Second, there is the German poet Friedrich Hölderlin (1770-1843) who wrote “The Ister” a hymn to what he saw as the Greek roots to German culture as well as the birth of technology represented by Prometheus’ gift of fire to mankind. Considerable time and energy is expended in the film on the subject of technology and its history and significance to humans.

Heidegger and the Nazis

Then comes the twentieth-century German philosopher Martin Heidegger who theorized on the nature of technology and also attempted to explain Hölderlin’s relevance to Germany from within the Nazi zeitgeist (and maybe put a little philosophical meat on National Socialism’s bones). The film focuses on a famous 1942 lecture Heidegger gave on Hölderlin and his “Ister” poem. I found Heidegger’s writing to be baffling and I’m not alone in that. Apparently the philosophical world is of two camps on the subject of Heidegger, one being the guy is an empty box. It looks like he’s talking but he’s not saying anything. And the other camp sees him as being past profound and having gotten to the very root of... uhm... something or another possibly the implications of technological mankind.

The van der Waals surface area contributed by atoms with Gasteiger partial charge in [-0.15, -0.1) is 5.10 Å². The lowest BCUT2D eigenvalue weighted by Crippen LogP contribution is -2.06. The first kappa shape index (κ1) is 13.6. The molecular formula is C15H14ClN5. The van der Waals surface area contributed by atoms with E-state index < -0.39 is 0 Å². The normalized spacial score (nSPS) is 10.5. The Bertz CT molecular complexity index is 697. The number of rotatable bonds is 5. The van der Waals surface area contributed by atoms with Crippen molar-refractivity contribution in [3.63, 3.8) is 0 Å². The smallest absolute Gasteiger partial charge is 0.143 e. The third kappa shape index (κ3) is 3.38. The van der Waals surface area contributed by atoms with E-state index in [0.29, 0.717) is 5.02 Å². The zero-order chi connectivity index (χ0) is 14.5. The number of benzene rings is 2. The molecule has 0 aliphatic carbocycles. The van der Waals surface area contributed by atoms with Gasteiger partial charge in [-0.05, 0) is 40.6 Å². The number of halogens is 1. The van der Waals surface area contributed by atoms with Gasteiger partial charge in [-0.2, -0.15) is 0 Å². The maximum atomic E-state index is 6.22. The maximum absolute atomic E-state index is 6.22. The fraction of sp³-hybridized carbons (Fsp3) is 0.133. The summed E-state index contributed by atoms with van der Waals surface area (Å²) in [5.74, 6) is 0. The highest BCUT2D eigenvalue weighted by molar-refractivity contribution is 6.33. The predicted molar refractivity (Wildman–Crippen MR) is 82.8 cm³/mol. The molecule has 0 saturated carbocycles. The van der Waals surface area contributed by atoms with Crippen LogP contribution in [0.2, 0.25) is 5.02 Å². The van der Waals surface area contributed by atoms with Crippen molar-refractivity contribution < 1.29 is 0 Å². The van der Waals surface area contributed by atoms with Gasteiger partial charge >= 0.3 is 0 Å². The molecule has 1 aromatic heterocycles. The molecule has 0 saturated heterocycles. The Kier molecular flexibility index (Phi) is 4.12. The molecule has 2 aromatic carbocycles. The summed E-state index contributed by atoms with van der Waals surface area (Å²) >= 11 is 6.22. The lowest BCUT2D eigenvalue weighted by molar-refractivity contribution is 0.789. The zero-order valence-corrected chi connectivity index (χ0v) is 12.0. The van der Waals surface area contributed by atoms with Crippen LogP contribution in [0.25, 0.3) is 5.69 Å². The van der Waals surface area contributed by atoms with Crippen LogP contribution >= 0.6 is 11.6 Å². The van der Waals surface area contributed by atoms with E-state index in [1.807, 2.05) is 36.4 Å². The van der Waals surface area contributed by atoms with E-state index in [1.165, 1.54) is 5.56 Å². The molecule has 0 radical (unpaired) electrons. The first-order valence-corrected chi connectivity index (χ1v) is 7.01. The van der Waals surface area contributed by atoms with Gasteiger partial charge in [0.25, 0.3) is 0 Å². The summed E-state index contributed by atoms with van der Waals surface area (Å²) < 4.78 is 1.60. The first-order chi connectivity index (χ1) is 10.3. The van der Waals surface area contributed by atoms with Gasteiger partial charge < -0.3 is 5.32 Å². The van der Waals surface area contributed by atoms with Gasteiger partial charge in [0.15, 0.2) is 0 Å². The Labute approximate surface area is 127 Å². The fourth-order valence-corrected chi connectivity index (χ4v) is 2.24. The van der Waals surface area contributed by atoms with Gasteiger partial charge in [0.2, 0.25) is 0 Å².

Heidegger is a problem in that he joined the Nazis early on and this was after he had made a name for himself in the world of philosophy. He was (rightly or wrongly) seen as a credible defender and later an apologist for National Socialism. In short, someone who should have known better. He really got himself in hot water when, after the war in 1948, he commented on the impersonal nature of machines and compared mechanized farming to the mechanized death factory at Auschwitz. I think that Heidegger’s ambiguous philosophizing was a good match for the fuzzy logic of the Nazis especially when it came to linking the romantic notion of pagan Greece with the romantic mash-up of heroic National Socialism.